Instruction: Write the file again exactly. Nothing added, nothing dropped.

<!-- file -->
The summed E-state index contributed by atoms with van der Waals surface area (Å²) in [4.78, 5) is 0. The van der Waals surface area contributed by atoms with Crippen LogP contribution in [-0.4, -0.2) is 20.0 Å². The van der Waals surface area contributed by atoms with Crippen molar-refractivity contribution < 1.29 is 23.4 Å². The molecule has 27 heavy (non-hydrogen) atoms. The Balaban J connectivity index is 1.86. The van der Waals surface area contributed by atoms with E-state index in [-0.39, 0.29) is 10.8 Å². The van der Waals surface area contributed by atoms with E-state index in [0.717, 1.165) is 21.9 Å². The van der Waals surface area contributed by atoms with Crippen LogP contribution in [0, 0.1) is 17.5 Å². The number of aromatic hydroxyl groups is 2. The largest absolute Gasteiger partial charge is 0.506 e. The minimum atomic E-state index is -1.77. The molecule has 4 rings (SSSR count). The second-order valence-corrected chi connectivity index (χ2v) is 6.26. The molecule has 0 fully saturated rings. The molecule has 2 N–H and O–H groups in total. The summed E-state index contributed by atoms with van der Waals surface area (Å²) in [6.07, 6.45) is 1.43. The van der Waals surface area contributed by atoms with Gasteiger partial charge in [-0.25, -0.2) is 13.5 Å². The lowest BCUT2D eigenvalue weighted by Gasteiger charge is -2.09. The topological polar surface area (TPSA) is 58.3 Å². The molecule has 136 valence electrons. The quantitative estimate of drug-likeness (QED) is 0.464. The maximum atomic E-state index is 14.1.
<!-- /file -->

The summed E-state index contributed by atoms with van der Waals surface area (Å²) in [4.78, 5) is 0. The van der Waals surface area contributed by atoms with Crippen LogP contribution in [-0.4, -0.2) is 20.0 Å². The van der Waals surface area contributed by atoms with Crippen molar-refractivity contribution < 1.29 is 23.4 Å². The molecule has 27 heavy (non-hydrogen) atoms. The Balaban J connectivity index is 1.86. The van der Waals surface area contributed by atoms with E-state index in [-0.39, 0.29) is 10.8 Å². The van der Waals surface area contributed by atoms with E-state index in [0.717, 1.165) is 21.9 Å². The van der Waals surface area contributed by atoms with Crippen LogP contribution in [0, 0.1) is 17.5 Å². The number of aromatic hydroxyl groups is 2. The largest absolute Gasteiger partial charge is 0.506 e. The minimum atomic E-state index is -1.77. The molecule has 4 rings (SSSR count). The second-order valence-corrected chi connectivity index (χ2v) is 6.26. The molecule has 0 fully saturated rings. The molecule has 2 N–H and O–H groups in total. The summed E-state index contributed by atoms with van der Waals surface area (Å²) in [6.07, 6.45) is 1.43. The van der Waals surface area contributed by atoms with Gasteiger partial charge in [-0.25, -0.2) is 13.5 Å². The lowest BCUT2D eigenvalue weighted by Gasteiger charge is -2.09. The topological polar surface area (TPSA) is 58.3 Å². The molecule has 136 valence electrons. The quantitative estimate of drug-likeness (QED) is 0.464. The maximum atomic E-state index is 14.1.